Strange objects -- it turns out they're primitive hominids -- tumble out of the disc and fall to the Earth, where they are instantly killed. Wild turbulence fills the air around the disc; Malenfant loses control of the plane and is forced to eject. He lands safely, but his wife Emma is pulled through the disc and disappears. Convinced the strange object is a portal to the red moon, Malenfant vows to somehow rescue his wife. After all, it's his fault she is there in the first place. With the help of Nemoto, a young Japanese astronaut, he raises enough money for the dangerous journey.

Once on the much larger moon, Malenfant and Nemoto discover a primitive world filled with a diversity of semi-intelligent hominids: tall nomadic Runners, savage-talking chimps (called Elf folk), humanoids with tails, English speaking Neanderthals, even godlike apes.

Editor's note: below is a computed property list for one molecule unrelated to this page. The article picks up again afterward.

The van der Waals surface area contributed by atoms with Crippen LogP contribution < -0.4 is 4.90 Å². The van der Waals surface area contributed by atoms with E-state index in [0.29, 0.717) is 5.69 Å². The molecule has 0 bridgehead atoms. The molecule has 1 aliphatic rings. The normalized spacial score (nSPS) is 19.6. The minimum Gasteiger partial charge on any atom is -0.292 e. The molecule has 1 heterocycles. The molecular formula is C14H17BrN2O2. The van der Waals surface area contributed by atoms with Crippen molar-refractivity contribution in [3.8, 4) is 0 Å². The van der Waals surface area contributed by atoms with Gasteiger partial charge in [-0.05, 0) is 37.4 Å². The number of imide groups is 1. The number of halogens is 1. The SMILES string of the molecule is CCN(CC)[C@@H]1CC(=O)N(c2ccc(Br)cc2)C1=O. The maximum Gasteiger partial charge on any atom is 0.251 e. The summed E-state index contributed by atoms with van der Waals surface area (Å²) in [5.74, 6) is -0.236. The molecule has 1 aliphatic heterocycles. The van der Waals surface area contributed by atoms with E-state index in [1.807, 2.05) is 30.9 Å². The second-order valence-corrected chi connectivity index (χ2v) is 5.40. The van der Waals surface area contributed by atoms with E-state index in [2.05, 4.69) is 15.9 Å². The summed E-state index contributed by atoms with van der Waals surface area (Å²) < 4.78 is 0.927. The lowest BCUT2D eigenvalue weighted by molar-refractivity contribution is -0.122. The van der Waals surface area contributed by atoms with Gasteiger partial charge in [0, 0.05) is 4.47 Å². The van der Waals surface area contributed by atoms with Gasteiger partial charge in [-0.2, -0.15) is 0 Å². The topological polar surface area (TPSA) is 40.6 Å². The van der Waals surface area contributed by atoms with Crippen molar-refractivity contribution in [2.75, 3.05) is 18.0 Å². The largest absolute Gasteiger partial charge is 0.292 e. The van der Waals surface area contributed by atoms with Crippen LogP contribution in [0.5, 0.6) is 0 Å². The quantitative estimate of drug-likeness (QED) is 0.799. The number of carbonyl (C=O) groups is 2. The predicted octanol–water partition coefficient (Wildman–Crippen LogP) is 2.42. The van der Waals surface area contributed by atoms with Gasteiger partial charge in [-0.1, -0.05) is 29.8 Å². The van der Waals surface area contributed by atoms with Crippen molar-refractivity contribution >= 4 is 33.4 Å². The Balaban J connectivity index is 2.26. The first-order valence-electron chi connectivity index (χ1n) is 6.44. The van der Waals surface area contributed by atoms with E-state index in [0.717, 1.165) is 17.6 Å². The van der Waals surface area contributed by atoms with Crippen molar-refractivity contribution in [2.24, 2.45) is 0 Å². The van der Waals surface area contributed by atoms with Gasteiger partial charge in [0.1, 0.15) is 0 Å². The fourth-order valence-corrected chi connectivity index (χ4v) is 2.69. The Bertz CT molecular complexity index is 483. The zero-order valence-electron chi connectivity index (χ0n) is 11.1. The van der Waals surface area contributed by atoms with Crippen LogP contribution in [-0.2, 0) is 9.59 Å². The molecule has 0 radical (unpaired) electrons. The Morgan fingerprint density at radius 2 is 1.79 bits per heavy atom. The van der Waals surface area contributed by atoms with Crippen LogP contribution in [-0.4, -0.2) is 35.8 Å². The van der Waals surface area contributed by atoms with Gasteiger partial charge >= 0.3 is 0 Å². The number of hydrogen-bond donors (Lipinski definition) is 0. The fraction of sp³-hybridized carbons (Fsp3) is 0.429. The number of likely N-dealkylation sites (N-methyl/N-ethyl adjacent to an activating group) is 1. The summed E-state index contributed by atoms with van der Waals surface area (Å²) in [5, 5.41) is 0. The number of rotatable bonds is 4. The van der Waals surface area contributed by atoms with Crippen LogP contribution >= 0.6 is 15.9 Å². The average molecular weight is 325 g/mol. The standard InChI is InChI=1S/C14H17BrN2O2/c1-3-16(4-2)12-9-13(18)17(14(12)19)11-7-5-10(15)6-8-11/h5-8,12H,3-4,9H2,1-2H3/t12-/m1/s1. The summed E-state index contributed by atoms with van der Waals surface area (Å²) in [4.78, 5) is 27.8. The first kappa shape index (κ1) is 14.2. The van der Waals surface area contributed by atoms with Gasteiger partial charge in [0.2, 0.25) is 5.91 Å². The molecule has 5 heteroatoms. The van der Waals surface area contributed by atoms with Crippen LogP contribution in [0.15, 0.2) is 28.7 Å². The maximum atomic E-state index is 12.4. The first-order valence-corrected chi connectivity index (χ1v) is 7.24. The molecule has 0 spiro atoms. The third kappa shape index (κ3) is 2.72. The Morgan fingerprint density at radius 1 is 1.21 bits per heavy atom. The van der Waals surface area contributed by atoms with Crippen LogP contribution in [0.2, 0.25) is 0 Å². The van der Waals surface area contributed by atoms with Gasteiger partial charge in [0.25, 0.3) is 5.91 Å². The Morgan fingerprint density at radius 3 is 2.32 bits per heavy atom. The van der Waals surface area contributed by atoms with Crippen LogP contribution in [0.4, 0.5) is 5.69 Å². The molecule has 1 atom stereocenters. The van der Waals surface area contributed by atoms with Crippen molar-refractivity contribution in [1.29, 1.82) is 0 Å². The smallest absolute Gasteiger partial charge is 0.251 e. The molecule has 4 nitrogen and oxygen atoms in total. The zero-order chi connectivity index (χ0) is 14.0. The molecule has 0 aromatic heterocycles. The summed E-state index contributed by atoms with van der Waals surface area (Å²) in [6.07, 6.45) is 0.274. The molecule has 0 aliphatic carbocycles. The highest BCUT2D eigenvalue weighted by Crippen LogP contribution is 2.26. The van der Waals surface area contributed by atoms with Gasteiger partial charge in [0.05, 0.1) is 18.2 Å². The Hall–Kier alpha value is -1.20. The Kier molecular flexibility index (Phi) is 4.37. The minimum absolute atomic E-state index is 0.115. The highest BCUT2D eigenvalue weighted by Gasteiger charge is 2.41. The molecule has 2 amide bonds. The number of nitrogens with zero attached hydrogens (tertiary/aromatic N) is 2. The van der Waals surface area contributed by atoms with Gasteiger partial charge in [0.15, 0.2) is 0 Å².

As Malenfant and Nemoto slowly unravel the mystery of the red moon, the origins of mankind and the Fermi Paradox (if aliens existed, they would be here), Emma is desperately trying to survive among a group of savage cavemen who can't remember yesterday.

Malenfant's incredible journey through time and space not only entertains but also enlightens, raising profound questions about humanity's ultimate place in the universe. Manifold: Origin is a wonderful, thought-provoking story -- a great novel in an even better series. (Paul Goat Allen)

Don D'Ammassa
As always, Baxter plays with space and time with consummate skill, giving us two separate but related plots and a large cast of interesting characters. He continues to be one of the leading writers of hard science fiction.
Science Fiction Chronicle
Publishers Weekly